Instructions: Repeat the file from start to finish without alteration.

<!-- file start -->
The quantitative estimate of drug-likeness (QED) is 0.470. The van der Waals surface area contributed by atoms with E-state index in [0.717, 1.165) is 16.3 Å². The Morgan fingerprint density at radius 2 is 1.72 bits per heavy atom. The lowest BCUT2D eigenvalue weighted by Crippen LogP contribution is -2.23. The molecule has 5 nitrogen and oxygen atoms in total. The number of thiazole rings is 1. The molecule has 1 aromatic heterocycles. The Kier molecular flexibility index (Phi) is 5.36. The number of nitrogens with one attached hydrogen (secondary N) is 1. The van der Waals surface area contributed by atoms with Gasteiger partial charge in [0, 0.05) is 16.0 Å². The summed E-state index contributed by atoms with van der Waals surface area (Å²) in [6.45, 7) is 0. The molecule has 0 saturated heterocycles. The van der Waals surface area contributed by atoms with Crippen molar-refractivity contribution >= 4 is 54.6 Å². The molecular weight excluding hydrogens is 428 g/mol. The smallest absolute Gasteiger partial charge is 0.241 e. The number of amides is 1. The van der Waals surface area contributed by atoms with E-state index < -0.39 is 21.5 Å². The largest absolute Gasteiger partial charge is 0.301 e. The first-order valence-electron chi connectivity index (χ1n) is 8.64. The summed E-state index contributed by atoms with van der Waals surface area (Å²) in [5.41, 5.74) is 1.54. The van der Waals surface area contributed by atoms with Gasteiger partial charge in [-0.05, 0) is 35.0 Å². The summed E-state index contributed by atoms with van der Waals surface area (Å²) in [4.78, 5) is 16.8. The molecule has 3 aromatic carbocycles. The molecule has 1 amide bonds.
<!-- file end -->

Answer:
The quantitative estimate of drug-likeness (QED) is 0.470. The van der Waals surface area contributed by atoms with E-state index in [0.717, 1.165) is 16.3 Å². The Morgan fingerprint density at radius 2 is 1.72 bits per heavy atom. The lowest BCUT2D eigenvalue weighted by Crippen LogP contribution is -2.23. The molecule has 5 nitrogen and oxygen atoms in total. The number of thiazole rings is 1. The molecule has 1 aromatic heterocycles. The Kier molecular flexibility index (Phi) is 5.36. The number of nitrogens with one attached hydrogen (secondary N) is 1. The van der Waals surface area contributed by atoms with Gasteiger partial charge in [0, 0.05) is 16.0 Å². The summed E-state index contributed by atoms with van der Waals surface area (Å²) in [6.45, 7) is 0. The molecule has 0 saturated heterocycles. The van der Waals surface area contributed by atoms with Crippen molar-refractivity contribution >= 4 is 54.6 Å². The molecular weight excluding hydrogens is 428 g/mol. The smallest absolute Gasteiger partial charge is 0.241 e. The number of amides is 1. The van der Waals surface area contributed by atoms with E-state index < -0.39 is 21.5 Å². The largest absolute Gasteiger partial charge is 0.301 e. The first-order valence-electron chi connectivity index (χ1n) is 8.64. The summed E-state index contributed by atoms with van der Waals surface area (Å²) in [5.41, 5.74) is 1.54. The van der Waals surface area contributed by atoms with Gasteiger partial charge in [-0.05, 0) is 35.0 Å². The summed E-state index contributed by atoms with van der Waals surface area (Å²) in [4.78, 5) is 16.8. The molecule has 3 aromatic carbocycles. The molecule has 1 amide bonds.